“He has asked to see you. And the others are beginning to catch on.”

Mary frowned as her father turned to her.

“I’m afraid I must now go, my dear.”

She shook her head.

“You shouldn’t be in that awful place at a time like this.”

“We certainly shouldn’t be having this discussion at a time like this. Do you need anything before I go?”

“Of course not!” gasped Mary, scandalized. “I have everyone organized.”

“You’re all getting buses back to the airport?”

“Father.”

Leo Saturday smiled.

“Of course, my dear. So sorry, I grow anxious sometimes.”

The rest of his family embraced him, then he took Lupe’s hand and they were gone.

There was a sound like rushing smoke and a thick darkness, and they were back in the remote Alaskan wilderness, on the balcony of the Last Resort. The mountains and woods stretched out in all directions. He smiled. It was like home. Lupe stood nearby, always watching, always ministering, as if he would shatter like glass at any moment.

“It’s all right, Ms. Silva.” he said.

She didn’t move or speak. He sighed. He walked through the doors, past the barred windows, nodding to the armed orderlies as he passed, to greet Dr. Peng walking up to him.

“Is everything alright, Doctor?”

“Everything’s fine, Mr. Saturday, except that Patient Zero called, and the others were getting a little restless.”

“How restless?”

“Nothing, ah, unmanageable, except that Ian has turned into some sort of huge bear and Dakota apparently left her room and was trying to phase through the walls carrying a dead mouse. We’ve just calmed her down and brought her back, though, so there’s no need to- “

Leo closed his eyes, reached out, and shut down everyone’s powers. There was a moment of quiet. Then shouts, moans, and wails began to ring out. He could hear Ian on the third floor screaming in fury.

“Doctor Peng, could you and the staff remind everyone that they are to remain calm if they discover I am not present, and that they are not to leave their rooms during rest hour?”

“Of course, we’ll do that at therapy tonight. We really had it under control.”

“I buried my wife today, Doctor. I left my children at her funeral to come here.”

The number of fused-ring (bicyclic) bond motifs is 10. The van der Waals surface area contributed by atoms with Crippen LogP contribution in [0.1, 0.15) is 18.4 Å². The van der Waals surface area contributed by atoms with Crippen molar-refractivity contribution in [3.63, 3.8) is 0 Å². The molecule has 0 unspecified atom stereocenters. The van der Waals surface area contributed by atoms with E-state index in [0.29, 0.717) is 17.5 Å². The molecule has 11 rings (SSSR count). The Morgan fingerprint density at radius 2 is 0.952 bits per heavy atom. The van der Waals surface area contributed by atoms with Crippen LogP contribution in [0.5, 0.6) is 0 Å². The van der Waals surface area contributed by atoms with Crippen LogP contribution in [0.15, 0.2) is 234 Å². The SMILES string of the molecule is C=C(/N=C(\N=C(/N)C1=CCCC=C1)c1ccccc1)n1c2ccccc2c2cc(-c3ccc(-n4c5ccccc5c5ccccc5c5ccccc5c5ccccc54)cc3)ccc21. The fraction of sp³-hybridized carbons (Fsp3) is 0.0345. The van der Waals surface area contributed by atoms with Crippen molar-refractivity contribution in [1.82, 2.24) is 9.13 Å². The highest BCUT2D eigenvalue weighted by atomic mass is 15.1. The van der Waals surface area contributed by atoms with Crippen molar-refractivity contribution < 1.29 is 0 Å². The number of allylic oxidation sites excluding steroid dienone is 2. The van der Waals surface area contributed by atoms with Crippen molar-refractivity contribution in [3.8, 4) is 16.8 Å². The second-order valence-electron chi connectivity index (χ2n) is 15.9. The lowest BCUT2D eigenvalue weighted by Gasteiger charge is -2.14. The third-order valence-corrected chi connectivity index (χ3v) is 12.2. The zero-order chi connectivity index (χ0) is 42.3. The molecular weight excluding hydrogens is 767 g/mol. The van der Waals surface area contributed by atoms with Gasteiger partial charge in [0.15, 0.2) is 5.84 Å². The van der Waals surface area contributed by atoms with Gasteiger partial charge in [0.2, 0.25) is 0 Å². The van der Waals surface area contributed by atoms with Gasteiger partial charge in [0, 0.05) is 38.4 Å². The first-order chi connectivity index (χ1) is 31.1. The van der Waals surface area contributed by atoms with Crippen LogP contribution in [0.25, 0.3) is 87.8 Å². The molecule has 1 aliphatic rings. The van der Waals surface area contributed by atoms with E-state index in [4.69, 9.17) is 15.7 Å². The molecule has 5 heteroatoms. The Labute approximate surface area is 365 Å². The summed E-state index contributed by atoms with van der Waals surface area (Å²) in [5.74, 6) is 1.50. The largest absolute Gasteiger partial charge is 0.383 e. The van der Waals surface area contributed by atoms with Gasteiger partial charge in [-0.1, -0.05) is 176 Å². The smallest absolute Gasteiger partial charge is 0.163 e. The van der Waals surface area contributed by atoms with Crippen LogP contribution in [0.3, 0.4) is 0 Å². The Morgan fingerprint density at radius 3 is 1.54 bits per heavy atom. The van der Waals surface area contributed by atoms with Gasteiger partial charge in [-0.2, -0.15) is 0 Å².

Dr. Peng nodded faster.

“Of course, sir. I’m so sorry for your loss, by the way.”

“That’s very kind of you. And you don’t have to call me sir.”

Peng sighed, smiling.

“Thanks for reminding me, Mr. Saturday. Are you going to see Patient Zero?”

“I am. If you wouldn’t mind, I would prefer not be disturbed.”

“Of course.”

“Has he been causing any trouble?”

“He never does. He hardly ever speaks. Only when he wants to see you.”

“That’s good. I trust you have been keeping everything secure?”

“We have eyes on him day and night.”

“Good. Thank you for all your hard work, Dr. Peng.”

“I thrive on it, Mr. Saturday.”


 

“Peng is such a funny little man,” said Lupe as they took the elevator down to the center of the mountain.

“We are all funny.”

“We are not all five feet tall, though.”

“Ms. Silva.”

“Sorry.”

The elevator stopped. Leo walked out, turning to stop Lupe before she could do the same.

“I would like to alone now, please.”

She didn’t move or speak.

“Why don’t you go home? We all need a rest sometimes.”

Lupe clenched her fists and set her teeth. Finally she nodded and vanished. He turned around, and walked down the brightly lit hallway towards the soft sound of singing. He stopped in front of a large panel of bulletproof glass and its layer of electrified wiring, behind which was a large, well-lit room lined with bookshelves, a writing desk, a small bed, sink, and toilet, and a floor covered in scattered books. In the center of all this sat a pale young man dressed in a white hospital gown. His grey hair hung lank and uncut over his lowered face as he crooned Edelweiss in German, but he lifted his head when Leo approached and pushed it out of his eyes. The face was that of a teenager. The expression was that of an ancient philosopher. The corner of his mouth twisted into a sardonic grin.